France is planning to begin easing its COVID-19 curfew and travel restrictions in early May, the president's office has said.
Citizens will be able to travel beyond 10 kilometres from May 2, government spokesman Gabriel Attal announced on Wednesday.
A nationwide curfew of 19:00 (CEST) may also be eased on the same date.
President Emmanuel Macron also hopes to open restaurant terraces to serve customers outdoors from mid-May, while also reopening cinemas, theatres and museums with reduced capacity.
But the restrictions will only be eased if daily infection rates fall, the authorities have warned, making no promises.
"It appears that we could be at the peak, or close to it," Attal said after a government meeting chaired by Macron.
"[But] hospital pressure remains extremely high," he added.
Non-essential businesses have been closed in France since April 3 after the third wave of COVID-19 cases. To the frustration of owners, restaurants, cafes and bars have been shut even longer, since October 30.
But young students are set to return to primary schools on Monday, with older students due to resume lessons one week later on May 3.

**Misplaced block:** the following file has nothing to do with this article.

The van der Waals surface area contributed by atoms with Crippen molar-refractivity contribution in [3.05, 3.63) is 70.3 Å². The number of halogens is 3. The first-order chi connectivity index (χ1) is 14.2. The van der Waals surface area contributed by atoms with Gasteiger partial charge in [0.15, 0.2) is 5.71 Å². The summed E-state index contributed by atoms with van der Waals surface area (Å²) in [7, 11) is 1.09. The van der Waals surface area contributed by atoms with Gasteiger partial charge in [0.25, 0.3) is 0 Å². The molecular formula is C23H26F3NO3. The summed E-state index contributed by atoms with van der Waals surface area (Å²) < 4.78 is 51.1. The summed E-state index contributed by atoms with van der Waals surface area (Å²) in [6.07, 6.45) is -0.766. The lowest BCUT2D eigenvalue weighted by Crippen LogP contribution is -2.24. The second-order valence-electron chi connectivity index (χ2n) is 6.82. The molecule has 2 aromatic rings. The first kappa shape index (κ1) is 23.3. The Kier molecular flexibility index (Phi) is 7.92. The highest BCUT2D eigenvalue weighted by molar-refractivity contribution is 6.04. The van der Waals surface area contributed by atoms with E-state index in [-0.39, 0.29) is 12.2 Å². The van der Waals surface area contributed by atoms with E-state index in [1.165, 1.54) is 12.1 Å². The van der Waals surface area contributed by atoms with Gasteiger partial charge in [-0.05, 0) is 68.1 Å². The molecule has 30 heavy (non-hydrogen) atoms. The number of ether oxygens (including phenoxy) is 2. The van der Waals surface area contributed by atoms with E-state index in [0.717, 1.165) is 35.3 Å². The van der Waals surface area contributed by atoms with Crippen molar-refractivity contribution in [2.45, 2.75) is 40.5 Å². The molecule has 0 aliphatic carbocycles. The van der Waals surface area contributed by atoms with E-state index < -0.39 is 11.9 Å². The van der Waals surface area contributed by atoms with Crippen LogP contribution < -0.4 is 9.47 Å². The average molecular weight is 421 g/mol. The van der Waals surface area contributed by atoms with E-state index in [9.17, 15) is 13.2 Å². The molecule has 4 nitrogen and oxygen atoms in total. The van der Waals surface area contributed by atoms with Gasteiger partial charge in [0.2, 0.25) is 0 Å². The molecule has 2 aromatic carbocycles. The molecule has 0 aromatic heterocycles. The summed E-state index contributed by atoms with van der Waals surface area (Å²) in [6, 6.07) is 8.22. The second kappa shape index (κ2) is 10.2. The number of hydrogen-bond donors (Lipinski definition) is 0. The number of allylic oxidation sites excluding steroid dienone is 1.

France's government said it would only lift its semi-lockdown restrictions if the number of daily coronavirus cases fell to around 20,000 within a month.
President Macron has also targeted that 20 million French citizens will have received at least a first dose of a COVID-19 vaccine by mid-May.
As of Tuesday, nearly 13 million first doses had been administered, and over 4.8 million second shots.
France has also reported the deaths of more than 100,00 people since the start of the pandemic.
The country's government will hold a press conference on Thursday to further address the subjects of borders, schools, and the vaccination campaign.
It’s always the ones with the dirty consultants that do the clean audits.